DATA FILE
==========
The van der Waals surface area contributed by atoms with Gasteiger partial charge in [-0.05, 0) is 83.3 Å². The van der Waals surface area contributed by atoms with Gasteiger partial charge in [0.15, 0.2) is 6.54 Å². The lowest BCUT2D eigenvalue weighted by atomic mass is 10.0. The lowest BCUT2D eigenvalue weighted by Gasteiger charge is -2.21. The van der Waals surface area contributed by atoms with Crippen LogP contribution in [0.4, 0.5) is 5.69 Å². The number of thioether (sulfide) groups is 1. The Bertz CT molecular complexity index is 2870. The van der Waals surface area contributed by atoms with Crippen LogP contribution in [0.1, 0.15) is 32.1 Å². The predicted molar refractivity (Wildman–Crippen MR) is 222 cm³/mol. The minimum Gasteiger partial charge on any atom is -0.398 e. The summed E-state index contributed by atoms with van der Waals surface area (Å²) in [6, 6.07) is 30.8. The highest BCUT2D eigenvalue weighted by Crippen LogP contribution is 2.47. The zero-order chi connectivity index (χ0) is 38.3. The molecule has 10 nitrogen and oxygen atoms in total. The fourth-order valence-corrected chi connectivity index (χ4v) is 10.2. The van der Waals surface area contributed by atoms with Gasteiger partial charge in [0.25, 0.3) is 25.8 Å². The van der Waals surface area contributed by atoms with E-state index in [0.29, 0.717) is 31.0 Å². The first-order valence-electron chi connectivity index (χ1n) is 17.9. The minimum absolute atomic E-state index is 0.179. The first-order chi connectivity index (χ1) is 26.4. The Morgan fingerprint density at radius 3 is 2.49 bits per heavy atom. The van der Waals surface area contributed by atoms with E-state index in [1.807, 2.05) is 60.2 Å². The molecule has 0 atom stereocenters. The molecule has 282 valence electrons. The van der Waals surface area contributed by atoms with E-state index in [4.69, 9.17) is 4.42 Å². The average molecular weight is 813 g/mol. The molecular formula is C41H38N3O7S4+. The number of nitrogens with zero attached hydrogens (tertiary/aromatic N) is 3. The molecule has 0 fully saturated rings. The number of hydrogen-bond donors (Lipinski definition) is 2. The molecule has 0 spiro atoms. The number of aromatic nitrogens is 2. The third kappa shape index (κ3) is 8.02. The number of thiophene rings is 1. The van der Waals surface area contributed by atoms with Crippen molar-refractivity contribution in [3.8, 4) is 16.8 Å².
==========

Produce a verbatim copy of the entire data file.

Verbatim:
The van der Waals surface area contributed by atoms with Gasteiger partial charge in [-0.05, 0) is 83.3 Å². The van der Waals surface area contributed by atoms with Gasteiger partial charge in [0.15, 0.2) is 6.54 Å². The lowest BCUT2D eigenvalue weighted by atomic mass is 10.0. The lowest BCUT2D eigenvalue weighted by Gasteiger charge is -2.21. The van der Waals surface area contributed by atoms with Crippen LogP contribution in [0.4, 0.5) is 5.69 Å². The number of thioether (sulfide) groups is 1. The Bertz CT molecular complexity index is 2870. The van der Waals surface area contributed by atoms with Crippen LogP contribution in [0.1, 0.15) is 32.1 Å². The predicted molar refractivity (Wildman–Crippen MR) is 222 cm³/mol. The minimum Gasteiger partial charge on any atom is -0.398 e. The summed E-state index contributed by atoms with van der Waals surface area (Å²) in [6, 6.07) is 30.8. The highest BCUT2D eigenvalue weighted by Crippen LogP contribution is 2.47. The zero-order chi connectivity index (χ0) is 38.3. The molecule has 10 nitrogen and oxygen atoms in total. The fourth-order valence-corrected chi connectivity index (χ4v) is 10.2. The van der Waals surface area contributed by atoms with Gasteiger partial charge in [0.25, 0.3) is 25.8 Å². The van der Waals surface area contributed by atoms with E-state index in [0.29, 0.717) is 31.0 Å². The first-order valence-electron chi connectivity index (χ1n) is 17.9. The minimum absolute atomic E-state index is 0.179. The first-order chi connectivity index (χ1) is 26.4. The Morgan fingerprint density at radius 3 is 2.49 bits per heavy atom. The van der Waals surface area contributed by atoms with E-state index in [1.807, 2.05) is 60.2 Å². The molecule has 0 atom stereocenters. The molecule has 282 valence electrons. The van der Waals surface area contributed by atoms with E-state index in [4.69, 9.17) is 4.42 Å². The average molecular weight is 813 g/mol. The molecular formula is C41H38N3O7S4+. The number of nitrogens with zero attached hydrogens (tertiary/aromatic N) is 3. The molecule has 0 fully saturated rings. The number of hydrogen-bond donors (Lipinski definition) is 2. The molecule has 0 spiro atoms. The number of aromatic nitrogens is 2. The third kappa shape index (κ3) is 8.02. The number of thiophene rings is 1. The van der Waals surface area contributed by atoms with Crippen molar-refractivity contribution in [3.8, 4) is 16.8 Å².